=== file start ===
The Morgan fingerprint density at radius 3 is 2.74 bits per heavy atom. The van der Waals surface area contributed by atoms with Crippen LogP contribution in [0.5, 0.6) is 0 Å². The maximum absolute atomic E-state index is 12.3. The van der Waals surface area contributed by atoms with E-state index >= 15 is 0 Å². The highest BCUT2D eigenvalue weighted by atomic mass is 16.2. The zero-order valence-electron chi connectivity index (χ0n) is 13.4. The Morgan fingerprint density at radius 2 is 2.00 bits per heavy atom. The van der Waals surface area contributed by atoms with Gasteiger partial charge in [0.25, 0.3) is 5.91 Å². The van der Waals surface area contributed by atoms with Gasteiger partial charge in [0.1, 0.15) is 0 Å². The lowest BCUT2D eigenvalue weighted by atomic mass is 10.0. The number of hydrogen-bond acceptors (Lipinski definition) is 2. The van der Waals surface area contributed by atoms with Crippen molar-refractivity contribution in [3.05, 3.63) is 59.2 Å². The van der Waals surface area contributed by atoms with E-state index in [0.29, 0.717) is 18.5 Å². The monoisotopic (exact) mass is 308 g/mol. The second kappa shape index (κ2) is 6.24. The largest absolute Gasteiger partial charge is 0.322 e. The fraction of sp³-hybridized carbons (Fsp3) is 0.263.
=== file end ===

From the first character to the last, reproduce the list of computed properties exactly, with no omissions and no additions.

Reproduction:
The Morgan fingerprint density at radius 3 is 2.74 bits per heavy atom. The van der Waals surface area contributed by atoms with Crippen LogP contribution in [0.5, 0.6) is 0 Å². The maximum absolute atomic E-state index is 12.3. The van der Waals surface area contributed by atoms with E-state index >= 15 is 0 Å². The highest BCUT2D eigenvalue weighted by atomic mass is 16.2. The zero-order valence-electron chi connectivity index (χ0n) is 13.4. The Morgan fingerprint density at radius 2 is 2.00 bits per heavy atom. The van der Waals surface area contributed by atoms with Gasteiger partial charge in [0.25, 0.3) is 5.91 Å². The van der Waals surface area contributed by atoms with Gasteiger partial charge in [0.1, 0.15) is 0 Å². The lowest BCUT2D eigenvalue weighted by atomic mass is 10.0. The number of hydrogen-bond acceptors (Lipinski definition) is 2. The van der Waals surface area contributed by atoms with Crippen molar-refractivity contribution in [3.05, 3.63) is 59.2 Å². The van der Waals surface area contributed by atoms with E-state index in [0.29, 0.717) is 18.5 Å². The monoisotopic (exact) mass is 308 g/mol. The second kappa shape index (κ2) is 6.24. The largest absolute Gasteiger partial charge is 0.322 e. The fraction of sp³-hybridized carbons (Fsp3) is 0.263.